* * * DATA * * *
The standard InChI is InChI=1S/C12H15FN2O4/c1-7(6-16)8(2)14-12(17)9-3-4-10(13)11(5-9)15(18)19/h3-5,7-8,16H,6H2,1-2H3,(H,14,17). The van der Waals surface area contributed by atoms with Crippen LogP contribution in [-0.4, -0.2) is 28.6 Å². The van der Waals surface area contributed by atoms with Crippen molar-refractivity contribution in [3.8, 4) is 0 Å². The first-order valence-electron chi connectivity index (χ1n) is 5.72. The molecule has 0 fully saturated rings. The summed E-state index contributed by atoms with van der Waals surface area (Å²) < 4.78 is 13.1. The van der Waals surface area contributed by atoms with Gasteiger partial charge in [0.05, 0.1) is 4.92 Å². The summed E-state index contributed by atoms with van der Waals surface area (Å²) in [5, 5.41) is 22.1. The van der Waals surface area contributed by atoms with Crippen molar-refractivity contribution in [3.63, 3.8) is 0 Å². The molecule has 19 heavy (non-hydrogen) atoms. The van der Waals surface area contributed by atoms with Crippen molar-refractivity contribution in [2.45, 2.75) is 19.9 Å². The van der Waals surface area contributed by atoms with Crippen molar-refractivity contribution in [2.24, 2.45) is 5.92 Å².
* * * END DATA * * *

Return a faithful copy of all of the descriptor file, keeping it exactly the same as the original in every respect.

The standard InChI is InChI=1S/C12H15FN2O4/c1-7(6-16)8(2)14-12(17)9-3-4-10(13)11(5-9)15(18)19/h3-5,7-8,16H,6H2,1-2H3,(H,14,17). The van der Waals surface area contributed by atoms with Crippen LogP contribution in [-0.4, -0.2) is 28.6 Å². The van der Waals surface area contributed by atoms with Crippen molar-refractivity contribution in [3.8, 4) is 0 Å². The first-order valence-electron chi connectivity index (χ1n) is 5.72. The molecule has 0 fully saturated rings. The summed E-state index contributed by atoms with van der Waals surface area (Å²) < 4.78 is 13.1. The van der Waals surface area contributed by atoms with Gasteiger partial charge in [0.05, 0.1) is 4.92 Å². The summed E-state index contributed by atoms with van der Waals surface area (Å²) in [5, 5.41) is 22.1. The van der Waals surface area contributed by atoms with Crippen molar-refractivity contribution in [3.63, 3.8) is 0 Å². The molecule has 19 heavy (non-hydrogen) atoms. The van der Waals surface area contributed by atoms with Crippen molar-refractivity contribution in [2.45, 2.75) is 19.9 Å². The van der Waals surface area contributed by atoms with Crippen molar-refractivity contribution in [2.24, 2.45) is 5.92 Å².